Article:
Fox News Anchor Confronts Lindsey Graham With His Statement Calling for Impeachment Witnesses Ahead of Clinton Trial

Fox News anchor Chris Wallace confronted Republican Senator Lindsey Graham, who represents South Carolina, with remarks he made ahead of former President Bill Clinton's impeachment trial, noting that they appeared to "contradict" his statements ahead of President Donald Trump's Senate trial.

Putting Graham's previous statement from 1999 on the screen, Wallace pointed out during a Fox News Sunday interview that the GOP senator (who was then in the House of Representatives) had argued that witnesses may need to be called in the Senate trial of Clinton. Meanwhile, Graham has dismissed the possibility when it comes to Trump's case.

"There may be some conflict that has to be resolved by presenting live witnesses," Graham had said ahead of Clinton's trial. "That's what happens every day in court and I think the Senate can stand that."

Wallace said: "That directly contradicts what you said as a Republican House impeachment manager in 1999 during the Clinton impeachment trial." After reading Graham's previous quote, the Fox News host asked: "Why were witnesses okay then, but they're over the line now?"

Graham argued that the House of Representatives should have called the witnesses that Democrats have now urged the Senate to bring to testify. He pointed out, as well, that Trump would likely assert "executive privilege" over the witnesses, attempting to block them from appearing before the Senate.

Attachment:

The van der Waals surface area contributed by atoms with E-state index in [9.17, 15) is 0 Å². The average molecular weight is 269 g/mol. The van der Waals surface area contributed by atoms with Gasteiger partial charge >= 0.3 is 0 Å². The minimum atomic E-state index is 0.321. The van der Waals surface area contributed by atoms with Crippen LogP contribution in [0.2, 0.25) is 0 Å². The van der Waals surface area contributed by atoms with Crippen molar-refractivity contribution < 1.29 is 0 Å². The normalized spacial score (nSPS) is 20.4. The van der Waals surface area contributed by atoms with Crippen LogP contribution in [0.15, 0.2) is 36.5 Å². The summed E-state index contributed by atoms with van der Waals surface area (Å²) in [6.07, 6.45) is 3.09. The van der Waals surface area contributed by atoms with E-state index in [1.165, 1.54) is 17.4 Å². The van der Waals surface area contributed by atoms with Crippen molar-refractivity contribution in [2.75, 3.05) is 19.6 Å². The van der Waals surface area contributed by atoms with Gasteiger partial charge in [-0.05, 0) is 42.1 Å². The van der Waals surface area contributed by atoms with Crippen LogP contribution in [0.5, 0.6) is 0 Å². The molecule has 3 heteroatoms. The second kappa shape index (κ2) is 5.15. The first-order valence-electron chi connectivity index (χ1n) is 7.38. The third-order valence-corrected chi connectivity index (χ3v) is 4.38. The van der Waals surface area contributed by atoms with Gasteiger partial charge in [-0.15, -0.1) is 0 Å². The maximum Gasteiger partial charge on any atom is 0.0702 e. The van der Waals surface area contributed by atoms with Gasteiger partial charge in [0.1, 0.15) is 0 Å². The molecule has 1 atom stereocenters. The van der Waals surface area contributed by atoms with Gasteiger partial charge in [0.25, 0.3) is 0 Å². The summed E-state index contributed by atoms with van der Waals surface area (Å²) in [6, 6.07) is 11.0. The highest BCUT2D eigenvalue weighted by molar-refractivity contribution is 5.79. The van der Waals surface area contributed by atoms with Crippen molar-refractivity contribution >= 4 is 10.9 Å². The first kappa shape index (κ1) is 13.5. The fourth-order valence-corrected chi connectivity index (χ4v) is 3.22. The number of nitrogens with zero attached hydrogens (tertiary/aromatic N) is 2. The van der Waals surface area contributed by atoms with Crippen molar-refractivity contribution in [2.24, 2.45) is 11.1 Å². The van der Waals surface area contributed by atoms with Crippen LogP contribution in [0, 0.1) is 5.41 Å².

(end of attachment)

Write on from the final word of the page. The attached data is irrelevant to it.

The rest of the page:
Following up on that comment, Wallace pointed to Supreme Court precedent from the Watergate scandal--which inevitably led to then-President Richard Nixon's resignation--that had ruled that executive privilege "must yield to the demonstrated, specific need for evidence in a pending criminal trial." Wallace then asked Graham why that precedent didn't apply, in his opinion, in the case of Trump's impeachment case.

Trump and Graham
President Donald Trump speaks to Sen. Lindsey Graham (R-South Carolina) during an event about judicial confirmations in the East Room of the White House on November 6 in Washington, D.C. Drew Angerer/Getty

The senator responded by insisting Trump "can invoke executive privilege." He then pointed to another Supreme Court ruling that differentiates executive privilege claims when it comes to matters of national security.

Along with some other staunch Trump supporters in the Senate, Graham had advocated for dismissing the articles of impeachment from the outset without even holding a full trial. But it has since become clear, which Graham also admitted, that Republicans in the Senate don't have the votes required to dismiss the allegations outright. It remains unclear whether witnesses and additional evidence will be called as Democrats have urged.

Several GOP senators have voiced their willingness to listen to testimony from other witnesses--most notably former national security adviser John Bolton--who did not testify before House investigators ahead of the impeachment vote. Bolton has already stated publicly that he is willing to testify before the Senate, adding pressure to GOP lawmakers.